I'm a little confused over which regions of the world these terms are really referring to. Also, when is it appropriate to refer to someone as British vs. English?
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closed as off topic by yoozer8, Bravo, jwpat7, FumbleFingers, cornbread ninja 麵包忍者 Jun 30 '12 at 15:03
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England is a country, one of the constituents of the United Kingdom, located on the island of Great Britain. Scotland and Wales are also on that island, bu are separate countries, though also in the UK. People from England, or of descent from there, are English. English can also refer specifically to the part of the population that is of Anglo-Saxon descent.
Britain is short for Great Britain. It's the name of that big island mentioned above. By extension it can also refer to the UK as a whole. British therefore usually means a person who is from the UK. But British can also refer in historical usage to the ancient Celtic people of England and.Brittany.
The United Kingdom of Great Britain and Northern Ireland is a sovereign monarchy of the union of England, Wales, Scotland, and Ulster. It extends to part of Ireland as well as other territories.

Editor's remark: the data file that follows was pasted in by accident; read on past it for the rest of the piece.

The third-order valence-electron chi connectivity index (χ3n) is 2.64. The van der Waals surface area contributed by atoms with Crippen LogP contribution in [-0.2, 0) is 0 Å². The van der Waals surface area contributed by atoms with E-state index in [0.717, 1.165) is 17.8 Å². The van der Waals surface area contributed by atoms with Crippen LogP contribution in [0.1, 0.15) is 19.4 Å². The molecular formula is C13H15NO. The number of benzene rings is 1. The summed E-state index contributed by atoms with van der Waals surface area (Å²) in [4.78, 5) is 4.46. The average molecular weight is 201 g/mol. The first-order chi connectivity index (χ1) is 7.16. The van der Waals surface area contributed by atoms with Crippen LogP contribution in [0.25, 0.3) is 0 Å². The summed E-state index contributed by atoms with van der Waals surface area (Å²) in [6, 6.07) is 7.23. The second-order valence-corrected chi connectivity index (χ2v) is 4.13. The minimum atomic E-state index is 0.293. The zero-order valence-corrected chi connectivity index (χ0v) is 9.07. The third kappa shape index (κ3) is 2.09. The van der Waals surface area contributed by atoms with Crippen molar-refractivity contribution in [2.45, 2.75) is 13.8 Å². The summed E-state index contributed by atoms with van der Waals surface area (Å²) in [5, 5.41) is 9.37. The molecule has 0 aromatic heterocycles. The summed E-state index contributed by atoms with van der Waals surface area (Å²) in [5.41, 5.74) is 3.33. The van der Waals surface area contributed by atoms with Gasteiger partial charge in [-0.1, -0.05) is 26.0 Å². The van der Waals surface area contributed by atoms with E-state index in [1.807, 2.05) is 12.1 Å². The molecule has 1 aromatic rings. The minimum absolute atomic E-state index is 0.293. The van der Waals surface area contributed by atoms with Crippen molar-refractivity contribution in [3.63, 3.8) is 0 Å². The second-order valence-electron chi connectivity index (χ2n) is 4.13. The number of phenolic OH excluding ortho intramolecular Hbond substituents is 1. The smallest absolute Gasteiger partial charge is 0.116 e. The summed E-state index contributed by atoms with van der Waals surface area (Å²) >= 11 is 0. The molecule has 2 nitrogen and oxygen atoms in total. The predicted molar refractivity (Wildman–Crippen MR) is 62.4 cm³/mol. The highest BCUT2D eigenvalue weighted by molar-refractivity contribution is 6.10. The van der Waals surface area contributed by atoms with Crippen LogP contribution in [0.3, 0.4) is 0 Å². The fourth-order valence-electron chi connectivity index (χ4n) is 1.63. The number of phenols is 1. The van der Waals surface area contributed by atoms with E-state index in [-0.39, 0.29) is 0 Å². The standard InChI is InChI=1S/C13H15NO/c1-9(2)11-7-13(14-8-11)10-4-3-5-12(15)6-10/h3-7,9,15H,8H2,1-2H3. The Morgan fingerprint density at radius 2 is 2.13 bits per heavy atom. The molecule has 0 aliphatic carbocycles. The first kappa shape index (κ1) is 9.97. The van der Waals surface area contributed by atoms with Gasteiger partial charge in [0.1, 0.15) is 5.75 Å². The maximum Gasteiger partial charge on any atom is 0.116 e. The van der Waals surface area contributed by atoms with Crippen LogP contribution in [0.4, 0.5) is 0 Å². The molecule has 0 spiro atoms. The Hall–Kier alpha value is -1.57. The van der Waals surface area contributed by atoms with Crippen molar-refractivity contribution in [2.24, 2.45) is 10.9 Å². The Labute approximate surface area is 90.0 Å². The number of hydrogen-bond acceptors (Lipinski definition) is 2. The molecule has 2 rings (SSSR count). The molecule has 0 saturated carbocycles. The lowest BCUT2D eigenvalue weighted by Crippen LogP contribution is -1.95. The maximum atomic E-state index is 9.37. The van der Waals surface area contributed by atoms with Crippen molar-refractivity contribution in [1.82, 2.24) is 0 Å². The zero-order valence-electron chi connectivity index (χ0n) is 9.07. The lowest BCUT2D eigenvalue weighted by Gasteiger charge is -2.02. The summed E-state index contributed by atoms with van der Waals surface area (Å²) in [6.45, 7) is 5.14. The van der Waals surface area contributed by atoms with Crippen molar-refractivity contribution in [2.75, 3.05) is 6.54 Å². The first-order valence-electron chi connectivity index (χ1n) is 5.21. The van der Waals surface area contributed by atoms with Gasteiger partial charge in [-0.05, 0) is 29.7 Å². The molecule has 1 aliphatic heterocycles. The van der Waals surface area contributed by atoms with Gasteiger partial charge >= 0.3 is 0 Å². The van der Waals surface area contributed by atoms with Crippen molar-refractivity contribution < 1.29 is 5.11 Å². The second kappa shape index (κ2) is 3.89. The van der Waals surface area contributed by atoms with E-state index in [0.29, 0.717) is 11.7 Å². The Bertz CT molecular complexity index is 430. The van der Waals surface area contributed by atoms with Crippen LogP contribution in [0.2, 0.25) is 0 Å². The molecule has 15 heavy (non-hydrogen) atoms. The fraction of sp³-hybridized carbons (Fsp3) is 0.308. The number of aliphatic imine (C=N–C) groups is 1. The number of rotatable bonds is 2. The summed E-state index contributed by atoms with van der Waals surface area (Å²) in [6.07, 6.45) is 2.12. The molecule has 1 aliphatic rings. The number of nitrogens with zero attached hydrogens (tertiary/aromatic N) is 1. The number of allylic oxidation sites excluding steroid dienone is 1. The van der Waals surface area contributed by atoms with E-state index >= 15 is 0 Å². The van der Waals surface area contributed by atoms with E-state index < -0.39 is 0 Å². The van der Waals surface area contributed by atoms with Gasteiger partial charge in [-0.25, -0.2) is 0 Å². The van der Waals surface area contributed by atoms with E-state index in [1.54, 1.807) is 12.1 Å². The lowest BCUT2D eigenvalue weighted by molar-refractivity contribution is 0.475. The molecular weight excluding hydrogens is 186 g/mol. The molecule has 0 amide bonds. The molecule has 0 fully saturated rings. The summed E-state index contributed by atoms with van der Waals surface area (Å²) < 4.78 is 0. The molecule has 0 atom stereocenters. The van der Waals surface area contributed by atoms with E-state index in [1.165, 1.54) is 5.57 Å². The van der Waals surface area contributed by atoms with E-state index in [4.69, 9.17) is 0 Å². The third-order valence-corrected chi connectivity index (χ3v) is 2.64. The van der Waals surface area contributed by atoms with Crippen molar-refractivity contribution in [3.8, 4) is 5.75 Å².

EDITED TO ADD: For reference, I submit the style guidelines of the Guardian:
and the UK Permanent Committee on Geographic Names PDF:
This is confusing to most, mainly because of historical reasons. The best answer would be a pointer to an excellent video on youtube by CGP Grey.
England is... England. To the north is Scotland, and to the west is Wales. The three together form Britain. This is the 'mainland' as it were.
Further west, across the sea, is Ireland. Ireland is split into two. Nothern Ireland (AKA Ulster), and Southern Ireland (AKA Eire, or unofficially Republic of Ireland/Irish Republic). Northen Ireland is governed from Britain but with substantial devolved powers, and Britain + Northern Ireland are basically the United Kingdom.
I generally refer to myself as 'British' when I am abroad, and 'English' when I am at home.